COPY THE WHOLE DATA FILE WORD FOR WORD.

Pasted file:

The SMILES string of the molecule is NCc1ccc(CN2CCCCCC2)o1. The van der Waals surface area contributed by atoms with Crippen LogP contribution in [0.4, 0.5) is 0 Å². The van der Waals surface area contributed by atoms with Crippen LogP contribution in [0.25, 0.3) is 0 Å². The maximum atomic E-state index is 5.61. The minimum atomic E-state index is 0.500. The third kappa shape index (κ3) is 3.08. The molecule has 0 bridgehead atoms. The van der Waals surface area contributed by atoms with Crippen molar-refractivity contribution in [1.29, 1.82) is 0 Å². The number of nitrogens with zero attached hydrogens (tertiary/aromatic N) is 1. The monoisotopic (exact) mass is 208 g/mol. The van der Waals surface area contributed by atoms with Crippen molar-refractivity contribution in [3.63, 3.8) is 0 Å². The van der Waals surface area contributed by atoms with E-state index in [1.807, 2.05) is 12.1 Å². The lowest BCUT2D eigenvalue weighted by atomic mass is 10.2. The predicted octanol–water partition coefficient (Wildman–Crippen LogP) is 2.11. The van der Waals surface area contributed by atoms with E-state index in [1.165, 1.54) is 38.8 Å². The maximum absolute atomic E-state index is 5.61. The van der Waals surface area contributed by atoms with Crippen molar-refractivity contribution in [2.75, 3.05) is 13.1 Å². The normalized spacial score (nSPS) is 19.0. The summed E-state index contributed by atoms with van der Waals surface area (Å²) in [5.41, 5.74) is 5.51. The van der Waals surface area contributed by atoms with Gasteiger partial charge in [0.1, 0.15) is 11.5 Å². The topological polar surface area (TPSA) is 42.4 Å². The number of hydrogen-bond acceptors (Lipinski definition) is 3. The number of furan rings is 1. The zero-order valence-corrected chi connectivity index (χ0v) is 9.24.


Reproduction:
The SMILES string of the molecule is NCc1ccc(CN2CCCCCC2)o1. The van der Waals surface area contributed by atoms with Crippen LogP contribution in [0.4, 0.5) is 0 Å². The van der Waals surface area contributed by atoms with Crippen LogP contribution in [0.25, 0.3) is 0 Å². The maximum atomic E-state index is 5.61. The minimum atomic E-state index is 0.500. The third kappa shape index (κ3) is 3.08. The molecule has 0 bridgehead atoms. The van der Waals surface area contributed by atoms with Crippen molar-refractivity contribution in [1.29, 1.82) is 0 Å². The number of nitrogens with zero attached hydrogens (tertiary/aromatic N) is 1. The monoisotopic (exact) mass is 208 g/mol. The van der Waals surface area contributed by atoms with Crippen molar-refractivity contribution in [3.63, 3.8) is 0 Å². The van der Waals surface area contributed by atoms with E-state index in [1.807, 2.05) is 12.1 Å². The lowest BCUT2D eigenvalue weighted by atomic mass is 10.2. The predicted octanol–water partition coefficient (Wildman–Crippen LogP) is 2.11. The van der Waals surface area contributed by atoms with E-state index in [1.165, 1.54) is 38.8 Å². The maximum absolute atomic E-state index is 5.61. The van der Waals surface area contributed by atoms with Crippen molar-refractivity contribution in [2.75, 3.05) is 13.1 Å². The normalized spacial score (nSPS) is 19.0. The summed E-state index contributed by atoms with van der Waals surface area (Å²) in [5.41, 5.74) is 5.51. The van der Waals surface area contributed by atoms with Gasteiger partial charge in [0.1, 0.15) is 11.5 Å². The topological polar surface area (TPSA) is 42.4 Å². The number of hydrogen-bond acceptors (Lipinski definition) is 3. The number of furan rings is 1. The zero-order valence-corrected chi connectivity index (χ0v) is 9.24.